Who would have thought something as banal as nose wiping gear could be so full of meaning? I’ve found this a common occurrence living without money – little things loaded with significance, value, richness. The little becomes big.
While visiting my parents the other day, the subject of tissues came up – probably because I had a runny nose. Sitting around the kitchen table, we went from chatting about tissues to discussing my new found delight in using scraps of cloth for my nose, to theories on the development of purpose built handkerchiefs and then to Mum digging out a handful of unused hankies she had been given as a young woman and had never used. These beautiful pieces of fabric are at least 60 years old! I now have antique nose-cleaning gear! I have always loved the hand-me-down and these are especially special, coming from my mum. She hadn’t used them because she said they were too pretty and she preferred tissues instead. I did not anticipate this gift and the beauty of a simple gesture out of the blue. I will cherish these hankies. These beauties will replace the scraps of fabric I have been using in my low-impact, moneyless and, therefore, tissue-free life.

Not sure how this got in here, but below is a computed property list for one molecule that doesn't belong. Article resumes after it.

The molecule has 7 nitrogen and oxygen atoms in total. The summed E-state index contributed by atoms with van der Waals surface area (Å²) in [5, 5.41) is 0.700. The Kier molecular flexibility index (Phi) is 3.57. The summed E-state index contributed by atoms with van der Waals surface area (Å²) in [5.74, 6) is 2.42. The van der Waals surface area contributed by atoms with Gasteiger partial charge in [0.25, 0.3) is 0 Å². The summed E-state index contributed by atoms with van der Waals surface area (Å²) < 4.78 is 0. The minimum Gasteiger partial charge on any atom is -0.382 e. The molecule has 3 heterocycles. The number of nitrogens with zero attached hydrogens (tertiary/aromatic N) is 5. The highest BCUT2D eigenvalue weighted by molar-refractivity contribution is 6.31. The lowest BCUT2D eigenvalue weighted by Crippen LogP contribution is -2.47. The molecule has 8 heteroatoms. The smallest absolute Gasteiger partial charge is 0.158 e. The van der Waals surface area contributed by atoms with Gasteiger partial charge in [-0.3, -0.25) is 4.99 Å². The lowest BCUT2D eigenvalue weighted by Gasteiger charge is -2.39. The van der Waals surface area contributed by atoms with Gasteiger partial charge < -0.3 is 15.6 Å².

I had started using scraps of fabric for my nose only relatively recently when my supply of second hand cafe serviettes started to run low. I had seen Ananda and the family at the farm using old fabric scraps for all sorts of things so was kind of looking forward to the opportunity of getting some pretty bits together for nose wiping and other cleaning purposes. I had not expected this sudden antique handkerchief inheritance.
My curiosity is piqued. I wonder where they were made, who made them, what they are made of. Are they cotton or linen? Were they made in a factory? Or by hand? Where does this strange word handkerchief come from? What on earth is a kerchief? A ‘kerchief’, apparently, is an item of cloth worn to cover the head. Bandannas, shawls or scarves worn over the head are all kerchiefs. Bring them back, I say!
Let’s bring back the handkerchief and ditch the tissue. For low-impact hygiene in the household, following on from my previous blog, this is an obvious one and easy to do. But let’s not just run out and start buying new handkerchiefs – completely defeating the purpose of being low-impact. Instead, we can use beautiful pieces of linen that are too small for anything else, raid our local op shops for second hand hankies, or cut up old worn-out flannel pajamas. A few of us – the lucky ones – will have some special ones donated by parents or grandparents……
Some other things I value more highly these days: the dandelion ‘coffee’ Joline gave me for Christmas last year, the gumboots from Rose, the bit of Aloe Vera toothpaste from Evelyn, the lovely jacket from Kirsty, waste choc powder from Tim, the list goes on …..
So if you see me walking around sometime, ask to see one of these beauties.
And thanks Mum x